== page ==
Most Native Americans understand that you are a politician and that you have tough decisions to make. We recognize that almost all of your decisions will upset some of the people some of the time. And, certainly, you didn’t campaign on a full Native American platform. In the end, we know that there are issues that we may not see eye-to-eye on. We are savvy enough to comprehend that. Nonetheless, you did make specific promises to Native Americans. We were hopeful that your promises did not ring hallow, as has been the reputation of promises made by the federal government and by several past presidents. But, as you hopefully may have learned from your Crow family, communication and trust are very important in the Indian community. Without having the former, you cannot in good faith expect the latter.
At this point, much hope is lost: tears have been shed, hearts have been hurt, and souls hang low. You made specific promises to all Tribal Governments. Many Native Americans felt that your tenure would be different, that things could really change for Indian Peoples in America. I was one of them. Now, these specific promises are broken, and these energy projects are being placed on sacred sites—these patterns and practices have destroyed much of that hope.
One of my friends in the Democratic Party told me, “Just wait for next year. He’ll come around to help the Native Americans.” For better or worse, my Western-inclined thinking was already aware of that possibility. Maybe the Native Americans can deal with these renewable energy projects for just this year. But next year! That’ll be different! All the president needs are these projects, as part of his re-election campaign, and once he’s elected, he’ll come help the Indians!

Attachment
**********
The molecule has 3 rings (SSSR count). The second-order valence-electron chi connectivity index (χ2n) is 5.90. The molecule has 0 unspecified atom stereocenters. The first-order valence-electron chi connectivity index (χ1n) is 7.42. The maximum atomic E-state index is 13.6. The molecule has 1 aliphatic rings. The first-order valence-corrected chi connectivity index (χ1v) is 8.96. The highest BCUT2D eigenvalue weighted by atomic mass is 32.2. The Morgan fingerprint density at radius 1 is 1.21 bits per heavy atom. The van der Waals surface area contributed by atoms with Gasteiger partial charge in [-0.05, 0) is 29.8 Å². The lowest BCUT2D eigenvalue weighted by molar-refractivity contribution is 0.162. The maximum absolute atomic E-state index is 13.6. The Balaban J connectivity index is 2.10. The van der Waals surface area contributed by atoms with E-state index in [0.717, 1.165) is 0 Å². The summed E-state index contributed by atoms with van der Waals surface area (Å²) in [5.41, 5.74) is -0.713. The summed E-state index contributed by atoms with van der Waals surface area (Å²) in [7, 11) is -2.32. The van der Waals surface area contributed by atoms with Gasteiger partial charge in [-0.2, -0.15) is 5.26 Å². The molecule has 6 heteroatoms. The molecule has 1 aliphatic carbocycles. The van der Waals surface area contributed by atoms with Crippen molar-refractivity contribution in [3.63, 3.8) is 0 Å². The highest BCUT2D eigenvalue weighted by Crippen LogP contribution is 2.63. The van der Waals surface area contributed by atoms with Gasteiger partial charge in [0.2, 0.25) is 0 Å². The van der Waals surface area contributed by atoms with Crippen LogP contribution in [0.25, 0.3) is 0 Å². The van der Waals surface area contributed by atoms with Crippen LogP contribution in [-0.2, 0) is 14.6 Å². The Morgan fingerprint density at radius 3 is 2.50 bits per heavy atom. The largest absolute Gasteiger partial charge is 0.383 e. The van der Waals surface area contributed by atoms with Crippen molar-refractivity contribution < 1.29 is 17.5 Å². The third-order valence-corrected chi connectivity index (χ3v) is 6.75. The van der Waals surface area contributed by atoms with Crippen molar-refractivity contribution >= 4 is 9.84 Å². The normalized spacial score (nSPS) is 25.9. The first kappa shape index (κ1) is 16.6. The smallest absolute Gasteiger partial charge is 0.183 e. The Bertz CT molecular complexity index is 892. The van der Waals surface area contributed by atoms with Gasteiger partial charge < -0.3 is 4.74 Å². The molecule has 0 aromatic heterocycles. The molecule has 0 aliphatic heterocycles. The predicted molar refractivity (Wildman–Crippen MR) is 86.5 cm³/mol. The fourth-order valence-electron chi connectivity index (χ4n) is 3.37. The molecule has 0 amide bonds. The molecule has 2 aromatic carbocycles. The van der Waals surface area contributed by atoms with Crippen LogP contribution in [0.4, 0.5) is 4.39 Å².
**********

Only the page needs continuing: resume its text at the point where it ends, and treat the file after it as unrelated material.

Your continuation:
As tempting a scenario as that is, it is a dream, to be honest, that is tainted in blood. The sacred sites and funerary remains that are being sacrificed for someone else’s solar panels are not worth any amount of promises. The damage being done this year, now as I write, is invaluable and irreplaceable. If you were to ask a non-Indian, “Can I dig up the graves of your grandfathers and grandmothers for a certain sum of cash, or for promises next year?” Would anyone in their right mind agree to that?
I don’t know how Mr. Romney feels about these developments. Tribal Government will have to consult with him separately. At this point, these issues are extra-political—they don’t relate to political parties, re-election/election campaigns, or campaign platforms. These are spiritual issues. They are about cremation sites where ancestors have been put to rest thousands of years ago, only to be uprooted in a matter of seconds by a bulldozer. They are about spiritual landscapes of sacred mountains that have existed since time immemorial, mentioned in Creation Stories, only to be obstructed by wind turbines that will help a couple of generations of people, but will scar the desert land forever.
Mr. Obama, I want to write to you in a good way; I want to keep hope alive; and I want to reach out to you with an open heart. So, with humility, I would like to ask you again: Will you meet with the Tribal Governments along the Colorado River? If you say yes, regardless of the destruction that has already happened, these Peoples will welcome you to the table—that is their way. All you have to say is yes you can.
An Indian along the Colorado River